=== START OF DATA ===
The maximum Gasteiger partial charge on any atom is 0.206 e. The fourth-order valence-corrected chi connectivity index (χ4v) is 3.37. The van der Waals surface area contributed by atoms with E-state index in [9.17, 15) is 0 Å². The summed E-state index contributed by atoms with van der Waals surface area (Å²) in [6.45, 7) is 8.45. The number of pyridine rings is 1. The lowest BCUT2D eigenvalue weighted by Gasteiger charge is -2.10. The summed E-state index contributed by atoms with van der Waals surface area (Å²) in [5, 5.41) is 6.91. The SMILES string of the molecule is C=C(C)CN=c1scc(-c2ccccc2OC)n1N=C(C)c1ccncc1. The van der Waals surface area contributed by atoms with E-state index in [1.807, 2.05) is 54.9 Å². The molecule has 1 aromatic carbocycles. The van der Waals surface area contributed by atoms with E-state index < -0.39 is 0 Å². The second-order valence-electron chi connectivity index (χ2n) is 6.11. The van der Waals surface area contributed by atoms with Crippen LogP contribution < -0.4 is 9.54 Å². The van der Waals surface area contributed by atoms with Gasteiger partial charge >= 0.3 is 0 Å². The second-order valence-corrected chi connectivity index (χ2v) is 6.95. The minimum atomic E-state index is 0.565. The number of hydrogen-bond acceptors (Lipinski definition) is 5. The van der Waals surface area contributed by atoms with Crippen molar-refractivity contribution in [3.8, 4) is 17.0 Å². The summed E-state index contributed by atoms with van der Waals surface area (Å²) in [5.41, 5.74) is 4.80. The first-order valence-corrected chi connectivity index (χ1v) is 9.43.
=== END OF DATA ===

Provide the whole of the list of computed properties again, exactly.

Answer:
The maximum Gasteiger partial charge on any atom is 0.206 e. The fourth-order valence-corrected chi connectivity index (χ4v) is 3.37. The van der Waals surface area contributed by atoms with E-state index in [9.17, 15) is 0 Å². The summed E-state index contributed by atoms with van der Waals surface area (Å²) in [6.45, 7) is 8.45. The number of pyridine rings is 1. The lowest BCUT2D eigenvalue weighted by Gasteiger charge is -2.10. The summed E-state index contributed by atoms with van der Waals surface area (Å²) in [5, 5.41) is 6.91. The SMILES string of the molecule is C=C(C)CN=c1scc(-c2ccccc2OC)n1N=C(C)c1ccncc1. The van der Waals surface area contributed by atoms with E-state index in [1.807, 2.05) is 54.9 Å². The molecule has 1 aromatic carbocycles. The van der Waals surface area contributed by atoms with E-state index < -0.39 is 0 Å². The second-order valence-electron chi connectivity index (χ2n) is 6.11. The van der Waals surface area contributed by atoms with Crippen LogP contribution < -0.4 is 9.54 Å². The van der Waals surface area contributed by atoms with Gasteiger partial charge >= 0.3 is 0 Å². The second-order valence-corrected chi connectivity index (χ2v) is 6.95. The minimum atomic E-state index is 0.565. The number of hydrogen-bond acceptors (Lipinski definition) is 5. The van der Waals surface area contributed by atoms with Crippen molar-refractivity contribution in [3.8, 4) is 17.0 Å². The summed E-state index contributed by atoms with van der Waals surface area (Å²) in [5.41, 5.74) is 4.80. The first-order valence-corrected chi connectivity index (χ1v) is 9.43.